The “late” period

In the last twelve years of his life (1815-27), Beethoven produced some of his greatest works, despite rapidly worsening deafness. This late period includes the composition of his last five string quartets, the Missa Solemnis, and the Ninth Symphony. Many scholars have noted that Beethoven’s profound deafness deepened his meditation on human mortality and on the universe’s grandeur and infinity, human inadequacy in the face of it, and man’s entire place in time and space. These are all typical “late period” concerns.

Beethoven’s legacy

Ludwig van Beethoven is a celebrated composer who left a profound mark on music history. While his genius is undeniable, it’s worth exploring the major events in Beethoven’s life that may have influenced his career.

Beethoven was born in 1770 in the city of Bonn, Germany. His father, Johann van Beethoven, was a renowned singer and had high hopes that his son would follow in his footsteps. Unfortunately, Johann’s teaching methods were harsh and abusive, which led to Ludwig having a difficult relationship with his father. In spite of this, Ludwig showed great promise as a musician at a young age and he went on to study under some of the most famous composers of his time, including Joseph Haydn.

One of the most important events in Beethoven’s life occurred in 1787 when he discovered that he was going deaf. This news came as a huge blow to the young composer but he was determined not to let it stop him from making music. He continued to write and compose despite his deafness, and went on to create some of his most famous works during this time period.

Beethoven eventually settled in Vienna, where he spent the majority of his adult life. It was here that he composed many of his most well-known pieces, including Symphony No. 9 “Choral” and Moonlight Sonata.

Beethoven died in 1827 at the age of 56, but his legacy continues on to this day. He is widely regarded as one of the greatest composers of all time, and his music has inspired generations of musicians since his death.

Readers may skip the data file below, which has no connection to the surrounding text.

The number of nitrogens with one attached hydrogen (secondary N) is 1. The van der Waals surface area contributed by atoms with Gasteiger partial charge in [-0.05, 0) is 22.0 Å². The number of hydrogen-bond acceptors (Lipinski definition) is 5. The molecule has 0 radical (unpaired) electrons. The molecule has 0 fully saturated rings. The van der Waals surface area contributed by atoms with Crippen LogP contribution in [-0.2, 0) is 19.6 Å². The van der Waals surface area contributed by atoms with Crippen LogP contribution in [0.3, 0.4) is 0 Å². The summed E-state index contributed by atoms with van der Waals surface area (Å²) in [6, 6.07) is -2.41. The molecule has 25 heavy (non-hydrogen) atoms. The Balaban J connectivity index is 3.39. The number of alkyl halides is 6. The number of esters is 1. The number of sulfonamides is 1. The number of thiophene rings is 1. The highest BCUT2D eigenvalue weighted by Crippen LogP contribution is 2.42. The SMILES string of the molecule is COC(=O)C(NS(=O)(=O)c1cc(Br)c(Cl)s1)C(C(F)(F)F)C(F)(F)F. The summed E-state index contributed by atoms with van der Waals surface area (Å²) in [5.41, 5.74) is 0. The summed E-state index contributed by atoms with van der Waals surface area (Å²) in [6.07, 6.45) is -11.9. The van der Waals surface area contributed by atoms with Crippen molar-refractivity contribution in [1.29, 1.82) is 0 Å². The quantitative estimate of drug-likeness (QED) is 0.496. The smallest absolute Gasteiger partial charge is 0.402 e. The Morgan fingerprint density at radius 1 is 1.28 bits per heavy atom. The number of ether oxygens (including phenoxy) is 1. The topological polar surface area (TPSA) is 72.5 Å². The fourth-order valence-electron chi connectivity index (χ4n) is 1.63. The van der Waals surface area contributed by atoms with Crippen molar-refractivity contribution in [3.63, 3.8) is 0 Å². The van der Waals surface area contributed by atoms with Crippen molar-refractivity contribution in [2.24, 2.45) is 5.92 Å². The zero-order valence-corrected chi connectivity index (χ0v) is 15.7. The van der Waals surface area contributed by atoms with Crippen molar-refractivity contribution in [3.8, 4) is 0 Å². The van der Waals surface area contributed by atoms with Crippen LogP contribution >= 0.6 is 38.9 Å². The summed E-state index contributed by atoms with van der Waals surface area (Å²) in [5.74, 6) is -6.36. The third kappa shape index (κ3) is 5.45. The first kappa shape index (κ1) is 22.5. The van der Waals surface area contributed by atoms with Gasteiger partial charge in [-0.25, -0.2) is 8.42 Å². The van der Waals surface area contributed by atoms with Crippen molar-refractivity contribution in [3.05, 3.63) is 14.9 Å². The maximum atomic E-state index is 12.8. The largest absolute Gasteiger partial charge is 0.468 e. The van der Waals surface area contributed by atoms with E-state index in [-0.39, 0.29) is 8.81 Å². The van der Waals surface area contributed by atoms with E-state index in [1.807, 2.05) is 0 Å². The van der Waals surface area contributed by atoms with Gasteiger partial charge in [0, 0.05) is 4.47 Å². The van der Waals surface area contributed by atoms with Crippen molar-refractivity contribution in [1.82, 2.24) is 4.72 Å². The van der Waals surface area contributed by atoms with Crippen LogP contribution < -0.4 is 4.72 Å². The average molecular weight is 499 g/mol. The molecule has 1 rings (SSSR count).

Beethoven’s name and music have been used in many popular culture references. Films, television shows, ballets, and works of fiction have all included uses of his music, which often reflect the breadth of his popular appeal.

Some of these later pieces are now among Beethoven’s most famous, such as “Für Elise”, the Moonlight Sonata, and the 9th Symphony (whose finale includes setting to music Schiller’s “Ode to Joy”). Most of Beethoven’s works were not published until after his death, when they began to achieve wider notice. However, he did gain some recognition during his lifetime.

Quotes about Beethoven

“There are two Beethovens: the man who was born in 1770 in the city of Bonn and died in Vienna in 1827, and the immortal musician to whom the world owes some of its noblest music.”
-Carl Czerny

“Of all my pupils, he alone stands wholly out from personal influence. My instruction was confined to occasional advice and now and then a hint as to treatment of details. Hummel gave him lessons in composition for a short time; but he received no systematic musical education. His genius developed itself spontaneously; study really hindered, not furthered it.”
-Josef Haydn

“Beethoven will soon make an end of me; but what care I when I hear such playing! Never have I heard the like.”
-Giuliani after hearing Beethoven play one of his works

“There is something more important than victory, and that is doing one’s best.”
-Abraham Lincoln